Present addresses: Department of Ecology and Evolutionary Biology, University of Arizona, Tucson, AZ 85721, USA, ¶Department of Genetics, University of Georgia, Athens, GA 30602, USA.
Molecular phylogeography of common garter snakes (Thamnophis sirtalis) in western North America: implications for regional historical forces
Article first published online: 3 SEP 2002
Volume 11, Issue 9, pages 1739–1751, September 2002
How to Cite
Janzen, F. J., Krenz, J. G., Haselkorn, T. S., Brodie, E. D. and Edmund D. Brodie III (2002), Molecular phylogeography of common garter snakes (Thamnophis sirtalis) in western North America: implications for regional historical forces. Molecular Ecology, 11: 1739–1751. doi: 10.1046/j.1365-294X.2002.01571.x
- Issue published online: 3 SEP 2002
- Article first published online: 3 SEP 2002
- Received 29 January 2002; revision received 16 May 2002; accepted 16 May 2002
- molecular phylogeography;
- Thamnophis sirtalis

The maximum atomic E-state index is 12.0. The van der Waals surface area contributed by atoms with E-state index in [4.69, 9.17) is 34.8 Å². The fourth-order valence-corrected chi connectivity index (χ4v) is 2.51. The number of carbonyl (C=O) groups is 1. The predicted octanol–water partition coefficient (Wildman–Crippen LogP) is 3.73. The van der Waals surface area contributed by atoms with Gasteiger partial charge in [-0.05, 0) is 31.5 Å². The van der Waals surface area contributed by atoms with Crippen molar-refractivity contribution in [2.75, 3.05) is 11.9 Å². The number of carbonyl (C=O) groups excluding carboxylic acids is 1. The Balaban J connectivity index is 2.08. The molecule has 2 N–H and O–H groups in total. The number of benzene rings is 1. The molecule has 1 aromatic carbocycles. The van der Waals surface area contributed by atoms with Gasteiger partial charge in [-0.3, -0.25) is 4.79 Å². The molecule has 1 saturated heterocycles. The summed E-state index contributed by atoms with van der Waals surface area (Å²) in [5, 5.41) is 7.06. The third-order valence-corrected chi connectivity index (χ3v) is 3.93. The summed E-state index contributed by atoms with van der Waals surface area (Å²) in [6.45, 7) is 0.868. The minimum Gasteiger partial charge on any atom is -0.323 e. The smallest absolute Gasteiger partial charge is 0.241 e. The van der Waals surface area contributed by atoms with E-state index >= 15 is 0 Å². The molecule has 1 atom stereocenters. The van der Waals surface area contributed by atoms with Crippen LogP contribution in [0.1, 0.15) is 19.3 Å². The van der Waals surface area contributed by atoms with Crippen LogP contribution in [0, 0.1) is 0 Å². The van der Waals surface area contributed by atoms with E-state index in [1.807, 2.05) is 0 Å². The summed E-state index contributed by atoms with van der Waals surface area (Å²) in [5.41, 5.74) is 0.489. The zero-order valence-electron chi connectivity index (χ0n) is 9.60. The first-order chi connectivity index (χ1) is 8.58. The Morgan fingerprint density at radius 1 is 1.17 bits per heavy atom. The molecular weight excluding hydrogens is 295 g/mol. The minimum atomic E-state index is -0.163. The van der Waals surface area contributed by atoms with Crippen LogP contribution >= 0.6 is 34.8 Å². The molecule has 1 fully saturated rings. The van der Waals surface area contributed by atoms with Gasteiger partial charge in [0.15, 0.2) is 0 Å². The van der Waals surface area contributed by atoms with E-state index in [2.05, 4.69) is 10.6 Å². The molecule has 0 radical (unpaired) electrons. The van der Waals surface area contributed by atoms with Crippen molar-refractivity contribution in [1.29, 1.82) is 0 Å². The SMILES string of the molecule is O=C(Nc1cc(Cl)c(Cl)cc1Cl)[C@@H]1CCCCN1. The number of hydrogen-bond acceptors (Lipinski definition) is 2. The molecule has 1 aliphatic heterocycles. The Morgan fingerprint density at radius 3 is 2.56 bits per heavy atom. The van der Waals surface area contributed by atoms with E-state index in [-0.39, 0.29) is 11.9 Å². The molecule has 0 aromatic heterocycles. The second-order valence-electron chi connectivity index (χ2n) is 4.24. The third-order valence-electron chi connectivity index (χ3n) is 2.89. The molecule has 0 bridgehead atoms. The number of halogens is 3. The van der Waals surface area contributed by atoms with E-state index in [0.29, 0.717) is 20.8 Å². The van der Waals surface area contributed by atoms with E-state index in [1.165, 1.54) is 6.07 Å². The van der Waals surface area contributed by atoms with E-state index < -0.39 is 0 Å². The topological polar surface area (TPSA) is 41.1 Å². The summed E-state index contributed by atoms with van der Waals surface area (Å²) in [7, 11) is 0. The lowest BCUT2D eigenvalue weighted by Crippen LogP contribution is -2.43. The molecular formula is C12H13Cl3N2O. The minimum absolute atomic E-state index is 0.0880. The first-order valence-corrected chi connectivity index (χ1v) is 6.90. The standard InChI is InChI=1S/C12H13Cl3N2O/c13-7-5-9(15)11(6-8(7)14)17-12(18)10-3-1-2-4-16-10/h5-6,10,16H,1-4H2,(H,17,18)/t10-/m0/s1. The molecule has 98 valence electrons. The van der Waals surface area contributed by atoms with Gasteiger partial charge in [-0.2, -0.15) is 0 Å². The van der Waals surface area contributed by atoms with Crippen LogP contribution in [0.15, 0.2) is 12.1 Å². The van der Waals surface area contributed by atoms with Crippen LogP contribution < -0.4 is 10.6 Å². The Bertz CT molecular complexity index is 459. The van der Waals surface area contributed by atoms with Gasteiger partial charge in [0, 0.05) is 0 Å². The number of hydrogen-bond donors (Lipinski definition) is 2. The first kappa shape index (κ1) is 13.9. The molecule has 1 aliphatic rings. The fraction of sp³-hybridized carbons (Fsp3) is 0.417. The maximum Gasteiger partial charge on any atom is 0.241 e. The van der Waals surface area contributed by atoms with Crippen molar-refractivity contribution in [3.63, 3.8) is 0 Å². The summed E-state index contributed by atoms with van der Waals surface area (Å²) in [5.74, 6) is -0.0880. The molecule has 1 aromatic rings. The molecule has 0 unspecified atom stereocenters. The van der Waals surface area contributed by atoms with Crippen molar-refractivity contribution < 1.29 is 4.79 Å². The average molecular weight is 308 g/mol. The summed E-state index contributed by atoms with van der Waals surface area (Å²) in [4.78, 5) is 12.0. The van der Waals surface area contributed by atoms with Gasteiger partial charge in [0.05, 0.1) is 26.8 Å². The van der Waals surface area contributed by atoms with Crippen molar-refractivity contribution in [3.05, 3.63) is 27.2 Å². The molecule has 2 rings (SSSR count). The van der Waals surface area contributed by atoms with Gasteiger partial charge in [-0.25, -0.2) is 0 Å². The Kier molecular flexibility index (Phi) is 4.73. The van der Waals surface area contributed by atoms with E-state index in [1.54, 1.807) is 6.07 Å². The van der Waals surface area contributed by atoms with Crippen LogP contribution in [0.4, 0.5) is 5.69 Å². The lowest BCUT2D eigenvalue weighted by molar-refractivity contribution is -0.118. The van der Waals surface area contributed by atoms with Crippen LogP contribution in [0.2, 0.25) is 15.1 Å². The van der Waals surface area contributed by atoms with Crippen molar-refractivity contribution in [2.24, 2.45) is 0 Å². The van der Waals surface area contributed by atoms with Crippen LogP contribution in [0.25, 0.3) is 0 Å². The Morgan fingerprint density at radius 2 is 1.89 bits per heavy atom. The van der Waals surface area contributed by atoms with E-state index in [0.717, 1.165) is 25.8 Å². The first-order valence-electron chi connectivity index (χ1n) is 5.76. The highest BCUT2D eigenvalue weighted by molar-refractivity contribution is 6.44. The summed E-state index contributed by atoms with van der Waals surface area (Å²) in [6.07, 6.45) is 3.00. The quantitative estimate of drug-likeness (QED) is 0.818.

Complete ND2 and partial ND4 and cytochrome b mitochondrial DNA (mtDNA) sequences were analysed to evaluate the phylogeographic patterns of common garter snakes (Thamnophis sirtalis) in western North America. This species is widely distributed throughout North America, and exhibits extensive phenotypic variation in the westernmost part of its range. The overall phylogeographic pattern based on mtDNA sequences is concordant with results from studies of other species in this region, implicating historical vicariant processes during the Pleistocene and indicating bottleneck effects of recent dispersal into postglacial habitat. Indeed, the topology is statistically consistent with the hypothesis of both southern (Great Basin and California) and northern (Haida Gwaii) refugia. Specifically, we identified genetic breaks among three major clades: Northwest Coastal populations, Intermountain populations, and all California populations. The California clade contained the only other well-supported branching patterns detected; relationships among populations within the two northern clades were indistinguishable. These molecular splits contrast sharply with all prior geographical analyses of phenotypic variation in T. sirtalis in this region. Our results suggest that the extensive phenotypic variation in western T. sirtalis has been shaped more by local evolutionary forces than by shared common ancestry. Consequently, we consider all morphologically based subspecies designations of T. sirtalis in this region invalid because they do not reflect reciprocal monophyly of the mtDNA sequences.